South Jersey Museum Celebrates African-American Heritage Year RoundLast Edited:
February is Black History Month but one local museum celebrates the culture every month.
The African American Heritage Museum of Southern New Jersey has been around for 16 years in Newtonville and four years at the Noyes Art Garage in Atlantic City.
“Here in Atlantic City we have something different," said Ralph E. Hunter Sr., president and founder of the African American Heritage Museum of Southern New Jersey. "We’re just opening a brand new exhibit here, [which] opens for Black History Month.”
They have an opportunity to see, feel, smell and touch what African American history is in American history.
That exhibit is the first thing you see when you enter the Atlantic City museum and it’s called, “Back from Mother Africa.”
"That exhibit [consists] of some very important carvings, most recently donated to the museum by Mr. [Joseph P.] Young who is an architect out of Philadelphia," said Hunter. "He donated 10 pieces of wonderful sculpture. It’s modern, contemporary art and each piece weighs about 1,000 pounds.”
Along with carvings, the artist spotlights photographs he’s taken during trips to Africa, including West Africa.
The back half of the museum in Atlantic City consists of pieces relating specifically to African-American history in the city itself.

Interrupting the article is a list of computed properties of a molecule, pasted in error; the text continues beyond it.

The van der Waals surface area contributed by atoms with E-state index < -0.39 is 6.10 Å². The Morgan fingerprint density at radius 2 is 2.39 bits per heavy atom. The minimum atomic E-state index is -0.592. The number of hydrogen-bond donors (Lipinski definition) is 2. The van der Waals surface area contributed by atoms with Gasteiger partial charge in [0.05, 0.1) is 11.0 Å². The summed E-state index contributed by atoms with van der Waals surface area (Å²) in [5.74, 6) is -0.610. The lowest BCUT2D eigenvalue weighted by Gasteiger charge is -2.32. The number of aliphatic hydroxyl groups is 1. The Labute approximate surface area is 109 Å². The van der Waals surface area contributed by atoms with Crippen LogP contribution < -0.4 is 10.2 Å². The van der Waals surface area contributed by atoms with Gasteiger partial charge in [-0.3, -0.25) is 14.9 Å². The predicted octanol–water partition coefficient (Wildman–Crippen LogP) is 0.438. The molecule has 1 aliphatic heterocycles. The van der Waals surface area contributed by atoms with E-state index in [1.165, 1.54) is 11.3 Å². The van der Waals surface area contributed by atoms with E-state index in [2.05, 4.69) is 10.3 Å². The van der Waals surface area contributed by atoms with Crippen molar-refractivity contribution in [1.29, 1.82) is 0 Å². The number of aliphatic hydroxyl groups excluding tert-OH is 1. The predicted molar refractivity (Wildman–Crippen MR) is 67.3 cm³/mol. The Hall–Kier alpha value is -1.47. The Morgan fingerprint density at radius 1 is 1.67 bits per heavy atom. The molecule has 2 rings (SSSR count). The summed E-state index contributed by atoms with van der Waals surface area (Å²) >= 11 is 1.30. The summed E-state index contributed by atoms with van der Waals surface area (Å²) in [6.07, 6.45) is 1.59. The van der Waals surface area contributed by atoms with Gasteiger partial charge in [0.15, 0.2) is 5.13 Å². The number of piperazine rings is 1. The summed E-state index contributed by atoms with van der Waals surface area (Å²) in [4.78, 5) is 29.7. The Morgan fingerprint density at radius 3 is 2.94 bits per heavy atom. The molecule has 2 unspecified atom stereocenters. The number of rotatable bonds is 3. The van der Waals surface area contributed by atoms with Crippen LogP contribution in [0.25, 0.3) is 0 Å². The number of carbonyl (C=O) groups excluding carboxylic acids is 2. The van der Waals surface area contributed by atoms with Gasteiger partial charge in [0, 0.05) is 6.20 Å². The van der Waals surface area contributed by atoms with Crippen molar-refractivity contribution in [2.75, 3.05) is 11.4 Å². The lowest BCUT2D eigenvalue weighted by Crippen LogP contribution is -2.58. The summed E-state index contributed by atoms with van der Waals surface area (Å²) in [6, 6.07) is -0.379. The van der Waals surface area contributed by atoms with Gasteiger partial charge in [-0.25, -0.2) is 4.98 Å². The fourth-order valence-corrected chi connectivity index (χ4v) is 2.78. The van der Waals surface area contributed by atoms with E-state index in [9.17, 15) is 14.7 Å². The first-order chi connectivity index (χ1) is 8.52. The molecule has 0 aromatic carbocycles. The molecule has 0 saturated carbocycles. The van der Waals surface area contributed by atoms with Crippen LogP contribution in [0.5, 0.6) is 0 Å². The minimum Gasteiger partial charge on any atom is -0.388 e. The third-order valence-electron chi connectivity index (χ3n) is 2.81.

“They have an opportunity to see, feel, smell and touch what African-American history is in American history," said Hunter. "So, it’s very important to bring your teachers, your churches, your organizations here and we can share the story of the great contributions of African Americans in a very, very positive way.”
Since founding the museum back in 2002, the collection and exhibits have begun to accumulate thanks to donations.
“We started off with about 3,000 [and] now our archives are high in the 11,000[s]," said Hunter. "So, we have many, many different exhibits," said Hunter. "We’re coming out with at least three or four a year.”
And viewing all those exhibits at both locations won’t cost you a dime.
“We want to make it free simply because it gives people the opportunity to come and look around, and not really be committed to saying: 'I don’t have enough money to get into the property,'” said Hunter.
Hunter and his mighty group of volunteers are making learning more about African-American history during this month and the rest of the year available to everyone.
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